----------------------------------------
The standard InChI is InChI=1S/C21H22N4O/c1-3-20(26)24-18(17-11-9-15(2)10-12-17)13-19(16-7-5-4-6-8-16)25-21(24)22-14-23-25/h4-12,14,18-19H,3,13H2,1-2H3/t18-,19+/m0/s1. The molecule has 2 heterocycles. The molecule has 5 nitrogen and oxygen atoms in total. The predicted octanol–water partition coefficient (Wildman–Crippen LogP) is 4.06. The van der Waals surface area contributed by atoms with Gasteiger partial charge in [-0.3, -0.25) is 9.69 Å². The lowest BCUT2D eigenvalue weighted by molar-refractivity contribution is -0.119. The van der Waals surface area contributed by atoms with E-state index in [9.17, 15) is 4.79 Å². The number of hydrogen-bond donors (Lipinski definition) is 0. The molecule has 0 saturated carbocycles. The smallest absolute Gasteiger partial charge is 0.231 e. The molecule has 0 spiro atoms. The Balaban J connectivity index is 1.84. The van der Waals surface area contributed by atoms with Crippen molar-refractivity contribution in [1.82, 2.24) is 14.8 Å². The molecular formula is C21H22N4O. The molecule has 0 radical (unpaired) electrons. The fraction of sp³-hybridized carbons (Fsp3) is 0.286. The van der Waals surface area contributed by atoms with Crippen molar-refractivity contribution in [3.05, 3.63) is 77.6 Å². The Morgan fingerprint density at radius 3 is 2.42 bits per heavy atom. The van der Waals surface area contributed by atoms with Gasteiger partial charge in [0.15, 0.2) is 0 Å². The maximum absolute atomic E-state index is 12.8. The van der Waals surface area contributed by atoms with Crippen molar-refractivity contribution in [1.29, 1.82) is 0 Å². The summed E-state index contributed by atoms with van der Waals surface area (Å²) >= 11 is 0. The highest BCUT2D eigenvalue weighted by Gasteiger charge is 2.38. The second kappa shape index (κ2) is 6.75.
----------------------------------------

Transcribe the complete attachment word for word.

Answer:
The standard InChI is InChI=1S/C21H22N4O/c1-3-20(26)24-18(17-11-9-15(2)10-12-17)13-19(16-7-5-4-6-8-16)25-21(24)22-14-23-25/h4-12,14,18-19H,3,13H2,1-2H3/t18-,19+/m0/s1. The molecule has 2 heterocycles. The molecule has 5 nitrogen and oxygen atoms in total. The predicted octanol–water partition coefficient (Wildman–Crippen LogP) is 4.06. The van der Waals surface area contributed by atoms with Gasteiger partial charge in [-0.3, -0.25) is 9.69 Å². The lowest BCUT2D eigenvalue weighted by molar-refractivity contribution is -0.119. The van der Waals surface area contributed by atoms with E-state index in [9.17, 15) is 4.79 Å². The number of hydrogen-bond donors (Lipinski definition) is 0. The molecule has 0 saturated carbocycles. The smallest absolute Gasteiger partial charge is 0.231 e. The molecule has 0 spiro atoms. The Balaban J connectivity index is 1.84. The van der Waals surface area contributed by atoms with Crippen molar-refractivity contribution in [1.82, 2.24) is 14.8 Å². The molecular formula is C21H22N4O. The molecule has 0 radical (unpaired) electrons. The fraction of sp³-hybridized carbons (Fsp3) is 0.286. The van der Waals surface area contributed by atoms with Crippen molar-refractivity contribution in [3.05, 3.63) is 77.6 Å². The Morgan fingerprint density at radius 3 is 2.42 bits per heavy atom. The van der Waals surface area contributed by atoms with Gasteiger partial charge in [0.15, 0.2) is 0 Å². The maximum absolute atomic E-state index is 12.8. The van der Waals surface area contributed by atoms with Crippen molar-refractivity contribution in [1.29, 1.82) is 0 Å². The summed E-state index contributed by atoms with van der Waals surface area (Å²) >= 11 is 0. The highest BCUT2D eigenvalue weighted by Gasteiger charge is 2.38. The second kappa shape index (κ2) is 6.75.